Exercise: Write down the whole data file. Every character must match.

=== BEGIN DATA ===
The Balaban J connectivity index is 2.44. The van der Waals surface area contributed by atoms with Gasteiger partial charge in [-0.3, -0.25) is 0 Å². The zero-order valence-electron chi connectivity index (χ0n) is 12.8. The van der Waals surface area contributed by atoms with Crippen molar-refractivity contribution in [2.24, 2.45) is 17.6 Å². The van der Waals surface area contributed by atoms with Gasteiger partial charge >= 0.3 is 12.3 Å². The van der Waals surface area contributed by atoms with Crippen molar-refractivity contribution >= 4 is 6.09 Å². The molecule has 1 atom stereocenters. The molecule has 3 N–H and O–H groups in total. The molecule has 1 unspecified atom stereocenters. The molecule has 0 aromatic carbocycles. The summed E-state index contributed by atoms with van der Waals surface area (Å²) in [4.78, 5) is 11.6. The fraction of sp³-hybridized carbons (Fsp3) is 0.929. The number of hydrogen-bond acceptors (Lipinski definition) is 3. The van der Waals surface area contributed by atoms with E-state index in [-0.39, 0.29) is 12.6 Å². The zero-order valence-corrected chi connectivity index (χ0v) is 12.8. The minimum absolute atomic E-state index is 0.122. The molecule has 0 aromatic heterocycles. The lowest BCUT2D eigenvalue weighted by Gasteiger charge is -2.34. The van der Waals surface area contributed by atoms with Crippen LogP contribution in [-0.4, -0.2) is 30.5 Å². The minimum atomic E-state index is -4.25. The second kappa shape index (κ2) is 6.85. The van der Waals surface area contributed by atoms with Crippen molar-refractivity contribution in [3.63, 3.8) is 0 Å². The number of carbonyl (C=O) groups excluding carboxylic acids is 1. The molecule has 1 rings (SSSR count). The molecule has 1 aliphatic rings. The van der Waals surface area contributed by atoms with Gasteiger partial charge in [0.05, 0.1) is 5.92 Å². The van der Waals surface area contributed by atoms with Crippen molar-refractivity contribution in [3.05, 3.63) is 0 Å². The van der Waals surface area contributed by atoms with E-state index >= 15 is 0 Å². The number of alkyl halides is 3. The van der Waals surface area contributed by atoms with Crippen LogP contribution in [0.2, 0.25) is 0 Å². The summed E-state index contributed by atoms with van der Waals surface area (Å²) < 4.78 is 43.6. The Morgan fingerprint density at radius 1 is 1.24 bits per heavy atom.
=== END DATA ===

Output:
The Balaban J connectivity index is 2.44. The van der Waals surface area contributed by atoms with Gasteiger partial charge in [-0.3, -0.25) is 0 Å². The zero-order valence-electron chi connectivity index (χ0n) is 12.8. The van der Waals surface area contributed by atoms with Crippen molar-refractivity contribution in [2.24, 2.45) is 17.6 Å². The van der Waals surface area contributed by atoms with Gasteiger partial charge >= 0.3 is 12.3 Å². The van der Waals surface area contributed by atoms with Crippen molar-refractivity contribution >= 4 is 6.09 Å². The molecule has 1 atom stereocenters. The molecule has 3 N–H and O–H groups in total. The molecule has 1 unspecified atom stereocenters. The molecule has 0 aromatic carbocycles. The summed E-state index contributed by atoms with van der Waals surface area (Å²) in [4.78, 5) is 11.6. The fraction of sp³-hybridized carbons (Fsp3) is 0.929. The number of hydrogen-bond acceptors (Lipinski definition) is 3. The van der Waals surface area contributed by atoms with E-state index in [-0.39, 0.29) is 12.6 Å². The zero-order valence-corrected chi connectivity index (χ0v) is 12.8. The minimum absolute atomic E-state index is 0.122. The molecule has 0 aromatic heterocycles. The lowest BCUT2D eigenvalue weighted by Gasteiger charge is -2.34. The van der Waals surface area contributed by atoms with Crippen LogP contribution in [-0.4, -0.2) is 30.5 Å². The minimum atomic E-state index is -4.25. The second kappa shape index (κ2) is 6.85. The van der Waals surface area contributed by atoms with Crippen molar-refractivity contribution in [3.63, 3.8) is 0 Å². The number of carbonyl (C=O) groups excluding carboxylic acids is 1. The molecule has 1 rings (SSSR count). The molecule has 1 aliphatic rings. The van der Waals surface area contributed by atoms with Gasteiger partial charge in [0.05, 0.1) is 5.92 Å². The van der Waals surface area contributed by atoms with Crippen molar-refractivity contribution in [3.05, 3.63) is 0 Å². The van der Waals surface area contributed by atoms with E-state index >= 15 is 0 Å². The number of alkyl halides is 3. The van der Waals surface area contributed by atoms with Crippen LogP contribution in [0.2, 0.25) is 0 Å². The summed E-state index contributed by atoms with van der Waals surface area (Å²) < 4.78 is 43.6. The Morgan fingerprint density at radius 1 is 1.24 bits per heavy atom.